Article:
Back at day one

I actually had a lie in this morning. Adam is at college today and, therefore, leaves the house and hour later. When the alarm sounded at 7:30 I found it incredibly easy to just shut my eyes again and drift off. As always my body decided to interrupt something good and I had to get up to go the loo. We have dual alarm and I am thinking about asking Adam to set the second currently unused setting to 8:30, that way we can just switch between the two as required and I could have a lie in at the weekends. I don’t have the slightest doubt that if I hadn’t been woken to switch off the alarm, I would have happily slept on. I can’t actually believe that I am even thinking of such a thing, as life has been so ridged for so long, it just feels wrong. This taking my routine and chipping the corners off it is a very odd process for me. I think I have lived within my routine for so many years, that it is almost scary to be trying to change it in such a big way. There is a safety within a routine, I have learned what my body does, how it responds to different things and it has brought me a long way. I have held my health at a level that didn’t make life hard, to do that for eight years so successfully, makes any major change seem terrifying. Eight years with nothing more than gentle changes but always made because I knew exactly what had to change to improve my health. This time I don’t, I haven’t a clue how my COPD responds to anything because I have being ignoring it. Everything had to work for my PRMS, everything was about keeping it steady, not promoting flares or pushing my body into periods of pain. I had worked out the optimal number of hours that I needed to sleep. I had accepted my 9 pm bedtime and my afternoon nap, as required and more than enough to keep me well. The amount I could do when awake and how to listen to my body daily so that I didn’t upset it. All those messages have changed because there is one overwhelming new fact, my lungs now have to be listened to too.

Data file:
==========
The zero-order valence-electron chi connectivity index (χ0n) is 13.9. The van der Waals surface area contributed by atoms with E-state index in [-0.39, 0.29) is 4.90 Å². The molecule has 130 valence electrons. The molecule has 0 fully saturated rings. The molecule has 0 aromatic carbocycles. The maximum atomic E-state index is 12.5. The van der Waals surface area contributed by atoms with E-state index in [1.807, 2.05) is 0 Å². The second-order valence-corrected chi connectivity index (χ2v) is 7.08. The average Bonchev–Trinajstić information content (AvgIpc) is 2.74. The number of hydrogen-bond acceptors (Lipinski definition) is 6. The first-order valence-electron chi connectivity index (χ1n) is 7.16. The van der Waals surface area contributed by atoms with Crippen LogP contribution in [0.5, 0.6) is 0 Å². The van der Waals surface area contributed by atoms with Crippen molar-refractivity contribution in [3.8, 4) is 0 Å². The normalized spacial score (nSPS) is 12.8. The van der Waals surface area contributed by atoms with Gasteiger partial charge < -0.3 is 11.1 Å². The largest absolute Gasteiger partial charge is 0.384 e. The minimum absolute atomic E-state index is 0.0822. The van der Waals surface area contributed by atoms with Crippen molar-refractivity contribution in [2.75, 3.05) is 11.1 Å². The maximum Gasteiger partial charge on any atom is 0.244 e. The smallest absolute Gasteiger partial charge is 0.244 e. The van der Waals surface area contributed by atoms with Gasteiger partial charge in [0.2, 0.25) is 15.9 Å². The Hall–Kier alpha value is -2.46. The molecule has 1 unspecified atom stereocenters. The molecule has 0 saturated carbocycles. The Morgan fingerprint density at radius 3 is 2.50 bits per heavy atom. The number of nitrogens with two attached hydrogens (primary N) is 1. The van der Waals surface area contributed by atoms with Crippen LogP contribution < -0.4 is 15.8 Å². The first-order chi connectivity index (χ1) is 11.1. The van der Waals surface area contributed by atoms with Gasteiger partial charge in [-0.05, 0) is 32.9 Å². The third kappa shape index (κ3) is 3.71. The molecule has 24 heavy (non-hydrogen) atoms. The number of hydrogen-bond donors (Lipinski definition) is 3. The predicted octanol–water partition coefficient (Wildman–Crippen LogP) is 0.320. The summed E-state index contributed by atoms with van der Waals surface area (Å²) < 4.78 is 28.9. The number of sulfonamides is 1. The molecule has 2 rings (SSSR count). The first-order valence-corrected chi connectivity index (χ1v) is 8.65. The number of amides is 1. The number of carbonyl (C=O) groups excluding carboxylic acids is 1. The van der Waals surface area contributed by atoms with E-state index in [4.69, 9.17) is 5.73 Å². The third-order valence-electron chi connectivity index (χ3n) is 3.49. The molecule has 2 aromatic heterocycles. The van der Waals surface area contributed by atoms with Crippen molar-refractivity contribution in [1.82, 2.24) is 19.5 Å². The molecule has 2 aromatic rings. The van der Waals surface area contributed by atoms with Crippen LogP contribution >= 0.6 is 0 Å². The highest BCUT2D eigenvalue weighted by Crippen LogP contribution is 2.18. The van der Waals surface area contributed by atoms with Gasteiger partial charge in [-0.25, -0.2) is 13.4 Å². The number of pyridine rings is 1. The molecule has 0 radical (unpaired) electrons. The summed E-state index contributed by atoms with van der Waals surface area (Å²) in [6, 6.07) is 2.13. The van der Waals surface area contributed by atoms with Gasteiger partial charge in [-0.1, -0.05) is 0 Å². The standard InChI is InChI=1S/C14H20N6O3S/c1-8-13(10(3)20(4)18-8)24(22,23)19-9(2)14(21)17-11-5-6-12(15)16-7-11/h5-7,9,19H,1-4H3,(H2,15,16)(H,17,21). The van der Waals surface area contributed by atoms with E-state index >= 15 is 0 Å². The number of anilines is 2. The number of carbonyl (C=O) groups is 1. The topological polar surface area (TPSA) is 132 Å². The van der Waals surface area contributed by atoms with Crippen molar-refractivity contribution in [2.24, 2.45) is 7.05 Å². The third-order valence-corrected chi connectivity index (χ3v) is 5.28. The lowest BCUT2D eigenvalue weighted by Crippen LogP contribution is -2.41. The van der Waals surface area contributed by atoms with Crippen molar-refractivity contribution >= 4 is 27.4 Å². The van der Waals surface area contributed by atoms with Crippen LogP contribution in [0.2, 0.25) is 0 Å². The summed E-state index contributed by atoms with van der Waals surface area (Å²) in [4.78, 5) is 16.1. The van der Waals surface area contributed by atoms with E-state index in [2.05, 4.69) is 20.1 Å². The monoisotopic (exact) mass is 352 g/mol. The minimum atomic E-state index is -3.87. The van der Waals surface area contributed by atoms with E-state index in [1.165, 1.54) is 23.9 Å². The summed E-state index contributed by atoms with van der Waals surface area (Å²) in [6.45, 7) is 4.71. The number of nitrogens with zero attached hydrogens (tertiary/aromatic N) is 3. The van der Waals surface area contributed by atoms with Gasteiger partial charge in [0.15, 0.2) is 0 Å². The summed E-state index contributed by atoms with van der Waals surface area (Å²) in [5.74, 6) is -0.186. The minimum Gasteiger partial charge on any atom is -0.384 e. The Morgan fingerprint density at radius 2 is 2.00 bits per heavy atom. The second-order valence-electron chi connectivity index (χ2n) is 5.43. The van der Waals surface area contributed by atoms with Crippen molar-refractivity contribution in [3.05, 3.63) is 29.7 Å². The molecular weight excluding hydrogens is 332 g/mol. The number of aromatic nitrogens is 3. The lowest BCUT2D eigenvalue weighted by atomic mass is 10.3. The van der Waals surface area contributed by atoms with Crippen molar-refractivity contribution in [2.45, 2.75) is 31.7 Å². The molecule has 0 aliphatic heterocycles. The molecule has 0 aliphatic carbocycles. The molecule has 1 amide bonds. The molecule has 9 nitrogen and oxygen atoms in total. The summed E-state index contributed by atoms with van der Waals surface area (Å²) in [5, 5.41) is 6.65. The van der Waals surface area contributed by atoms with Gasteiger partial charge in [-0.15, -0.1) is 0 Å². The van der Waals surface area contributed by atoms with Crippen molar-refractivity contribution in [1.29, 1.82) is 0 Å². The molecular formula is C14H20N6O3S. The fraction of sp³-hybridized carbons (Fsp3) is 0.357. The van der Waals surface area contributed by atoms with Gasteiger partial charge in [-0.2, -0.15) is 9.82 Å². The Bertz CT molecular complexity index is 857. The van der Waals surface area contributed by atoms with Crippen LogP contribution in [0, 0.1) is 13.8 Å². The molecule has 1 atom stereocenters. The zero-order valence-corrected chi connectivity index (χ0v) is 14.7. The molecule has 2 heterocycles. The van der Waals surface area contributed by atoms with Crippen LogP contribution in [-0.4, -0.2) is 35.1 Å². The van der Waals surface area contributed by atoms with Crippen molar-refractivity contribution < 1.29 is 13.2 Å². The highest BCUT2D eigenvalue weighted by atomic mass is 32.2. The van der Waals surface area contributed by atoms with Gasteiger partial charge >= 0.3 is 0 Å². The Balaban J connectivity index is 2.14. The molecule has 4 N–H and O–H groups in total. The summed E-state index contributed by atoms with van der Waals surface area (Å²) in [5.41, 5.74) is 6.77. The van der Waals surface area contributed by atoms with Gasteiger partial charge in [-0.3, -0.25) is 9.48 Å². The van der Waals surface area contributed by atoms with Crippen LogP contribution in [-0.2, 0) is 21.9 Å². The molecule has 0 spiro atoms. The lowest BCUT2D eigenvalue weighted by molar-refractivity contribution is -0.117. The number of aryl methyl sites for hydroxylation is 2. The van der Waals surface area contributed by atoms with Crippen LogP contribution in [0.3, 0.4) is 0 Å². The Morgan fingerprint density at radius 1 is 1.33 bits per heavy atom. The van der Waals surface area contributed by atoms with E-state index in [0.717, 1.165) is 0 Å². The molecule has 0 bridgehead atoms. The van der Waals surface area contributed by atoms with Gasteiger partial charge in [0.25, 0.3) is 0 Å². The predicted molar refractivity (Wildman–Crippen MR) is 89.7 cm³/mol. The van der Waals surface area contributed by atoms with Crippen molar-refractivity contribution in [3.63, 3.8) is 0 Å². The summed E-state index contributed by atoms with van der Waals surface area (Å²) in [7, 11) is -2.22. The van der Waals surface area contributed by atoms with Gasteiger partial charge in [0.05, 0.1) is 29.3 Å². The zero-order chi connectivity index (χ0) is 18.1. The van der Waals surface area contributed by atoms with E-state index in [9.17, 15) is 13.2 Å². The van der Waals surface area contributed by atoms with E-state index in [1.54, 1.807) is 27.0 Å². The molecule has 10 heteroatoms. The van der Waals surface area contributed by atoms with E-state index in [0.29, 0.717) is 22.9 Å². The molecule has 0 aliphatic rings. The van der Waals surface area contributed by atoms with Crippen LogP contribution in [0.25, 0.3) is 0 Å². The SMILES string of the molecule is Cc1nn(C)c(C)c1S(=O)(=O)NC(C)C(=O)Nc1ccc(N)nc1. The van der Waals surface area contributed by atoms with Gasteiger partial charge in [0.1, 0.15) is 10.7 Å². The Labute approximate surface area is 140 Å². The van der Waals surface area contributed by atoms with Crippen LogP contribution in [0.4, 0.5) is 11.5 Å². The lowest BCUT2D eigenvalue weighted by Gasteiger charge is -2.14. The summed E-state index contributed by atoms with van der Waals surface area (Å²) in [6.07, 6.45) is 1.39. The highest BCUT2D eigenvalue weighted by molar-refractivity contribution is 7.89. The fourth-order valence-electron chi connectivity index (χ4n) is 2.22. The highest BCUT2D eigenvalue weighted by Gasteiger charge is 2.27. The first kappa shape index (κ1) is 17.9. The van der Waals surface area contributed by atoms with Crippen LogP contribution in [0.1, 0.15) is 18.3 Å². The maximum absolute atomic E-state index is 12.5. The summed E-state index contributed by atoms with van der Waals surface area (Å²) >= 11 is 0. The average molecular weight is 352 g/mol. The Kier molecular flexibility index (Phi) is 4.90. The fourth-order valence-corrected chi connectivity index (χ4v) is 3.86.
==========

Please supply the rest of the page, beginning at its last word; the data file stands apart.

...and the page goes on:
Even though I started making changes right after I was able to stay up long enough, I was still holding onto the thought that things were going to get better. I am a full month in now, a month where I have gone from not getting enough oxygen to be able to make sense to anyone other than me and with no choice but to sleep continuously, to being far more alive, but still not able to breath as I did. I have had to accept that breathing is rather an important thing. If I can’t breathe, what is happening with my PRMS is irrelevant. I thought at first that if I just trimmed back what I was doing and carried on with what I saw as a normal life, well my health would return to a place where I could be comfortable. It hasn’t worked. I am clearly, even to me, not resting enough or even sleeping enough. I am sat here right now after 11 hours sleep and I am tired and mildly breathless. The worse my air intake the more tired I get. I can use my inhaler as much as I like, but the improvement is minimal. I know that there is still a small chance that my lungs will improve and that I am still in the process of getting better, but my belief in that is diminishing rapidly.